In Depth

Coronavirus: how anti-vax movements threaten to undermine Covid-19 immunity push

Experts warn that growing wave of scepticism could ruin ‘whole programme’ of vaccination rollout

A series of successes in clinical trials is raising hopes that a Covid-19 vaccine will soon be approved by regulators and rolled out to communities worldwide. 

Not everybody is keen to be innoculated against the deadly virus, however, with a growing chorus of anti-vax protesters voicing objections. 

What are anti-vaxxers saying?

Suspicion of vaccinations is nothing new, but with the coronavirus continuing to claim thousands of lives every day, “conspiracy theories and misinformation fuelled by populism and social media threaten to undermine herd immunity”, The Times reports.

Much of the blame for the surge in anti-vax sentiments in recent years has been attributed to the work of discredited ex-physician Andrew Wakefield, who in the late 1990s wrongly claimed that the measles, mumps, and rubella (MMR) vaccine had the potential to cause autism in children.

Wakefield’s work “has caused multiple measles outbreaks in Western countries where the measles virus was previously considered eliminated”, according to the authors of a 2018 paper titled “The Anti-vaccination Movement: a Regression in Modern Medicine”.

The paper, published in the US National Library of Medicine National Institutes of Health, also points the finger at “social media” and even TV talk show hosts for playing a “big role in miseducation” by giving a platform to anti-vax theories.

And with many people using social media sources to stay updated about the coronavirus pandemic, the “stakes are now higher than ever”, Politico says. A Cabinet Office official told the site that Downing Street is currently “monitoring false claims” about Covid vaccinations online.

These claims include baseless suggestions that children will be vaccinated without parental consent; that the Army will coerce people to receive the vaccine; and that people have died as a result of taking part in a vaccine trial. Russian propagandists have also spread reports that the Oxford University-developed vaccine could turn people into chimpanzees.

How widespread is the movement?

A YouGov survey carried out on behalf of the Centre for Countering Digital Hate (CCDH) in June found that around one in six British people were unlikely to agree to receive a Covid vaccine, with a similar proportion yet to make up their mind. The poll of almost 1,700 people found that respondents who relied on social media for information on the pandemic were more likely to have concerns about the potential jab.

Levels of scepticism are even greater in a number of other European countries. Around 37% of Italians are resistant to the idea of being vaccinated, according to a recent poll by research firm SWG. Likewise, polls in Germany “consistently suggest that about a third” of the adult population would not get a vaccine to protect against the coronavirus, says The Times.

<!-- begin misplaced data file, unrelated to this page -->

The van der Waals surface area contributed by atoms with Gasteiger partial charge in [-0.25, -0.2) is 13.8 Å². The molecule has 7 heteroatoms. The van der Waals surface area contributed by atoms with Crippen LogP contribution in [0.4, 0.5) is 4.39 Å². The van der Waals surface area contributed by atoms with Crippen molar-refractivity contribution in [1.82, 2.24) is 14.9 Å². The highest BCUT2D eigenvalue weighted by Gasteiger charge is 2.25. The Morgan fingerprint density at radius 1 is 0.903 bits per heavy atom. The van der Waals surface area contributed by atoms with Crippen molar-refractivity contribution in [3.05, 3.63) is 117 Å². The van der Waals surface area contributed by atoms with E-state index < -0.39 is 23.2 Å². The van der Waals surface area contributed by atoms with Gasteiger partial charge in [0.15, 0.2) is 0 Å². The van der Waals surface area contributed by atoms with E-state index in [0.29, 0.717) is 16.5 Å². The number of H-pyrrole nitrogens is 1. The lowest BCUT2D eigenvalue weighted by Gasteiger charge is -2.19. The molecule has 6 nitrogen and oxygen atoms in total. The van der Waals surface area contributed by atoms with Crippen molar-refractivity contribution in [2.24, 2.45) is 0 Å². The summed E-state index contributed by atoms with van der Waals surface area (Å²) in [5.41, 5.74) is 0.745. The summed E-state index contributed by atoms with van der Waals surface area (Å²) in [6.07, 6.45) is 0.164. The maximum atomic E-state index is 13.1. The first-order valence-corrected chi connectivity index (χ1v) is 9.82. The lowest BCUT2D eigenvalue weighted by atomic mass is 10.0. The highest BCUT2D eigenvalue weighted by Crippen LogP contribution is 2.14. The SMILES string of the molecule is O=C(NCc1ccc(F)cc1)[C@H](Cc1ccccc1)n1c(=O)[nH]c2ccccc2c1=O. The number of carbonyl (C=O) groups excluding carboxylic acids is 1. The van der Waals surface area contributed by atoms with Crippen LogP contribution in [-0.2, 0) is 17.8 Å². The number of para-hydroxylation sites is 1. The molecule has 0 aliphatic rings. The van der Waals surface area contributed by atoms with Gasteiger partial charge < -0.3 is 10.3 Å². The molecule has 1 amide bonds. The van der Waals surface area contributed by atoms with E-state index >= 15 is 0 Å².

In France, which the newspaper describes as “a bastion of vaccination scepticism”, just 40% of people are prepared to get a Covid-19 jab, recent polling by the Elabe Institute suggests. And in Spain, the percentage of doubters stands at around 47%, a study by the Carlos III Health Institute found.

Could the doubters undermine vaccine rollout?

Experts have warned that amid “hopes a vaccine rollout could begin before the end of the year, ministers must get on top of damaging narratives fast”, says Politico.

But Jamie Njoku-Goodwin, a former coronavirus response adviser to Health Secretary Matt Hancock, told the site: “It takes time to shift attitudes. You can’t do a week-long campaign and hope everything will be normal.

“You don’t want to get to a situation where we have a vaccine ready to roll out and 25% of the population would refuse to take it. That would undermine the whole programme.”

Scientists predict that at least 70% to 90% of the population will need to have the vaccine to stop the spread of Covid - meaning the anti-vaxxer communities pose a “big problem”, Dr Heidi Larson, director of the Vaccine Confidence Project at the London School of Hygiene and Tropical Medicine, told the London Evening Standard.

How can fake claims about the jabs be tackled?

The UK government “wants to fight the misinformation virus on multiple fronts, with a rebuttal team at the centre aided by Whitehall departments spreading positive messages in their areas and working with social media firms to take down damaging content”, Politico reports.

Social media companies have also “removed some of the most extreme content” relating to anti-vax theories, but have found it “difficult to police content that was more ambiguous or posted by organisations with innocuous-sounding names”, says The Guardian.

Vaccine Confidence Project director Larson says that “the biggest problem with all these misinformation efforts is that we’re not there with alternatives and we’re not listening”.

“Anti/sceptical vaccine individuals and groups are actively seeking out people who are questioning and hesitant,” she adds. “We’re just saying ‘Don’t worry’ and not really saying: ‘Tell me about your concern.’”

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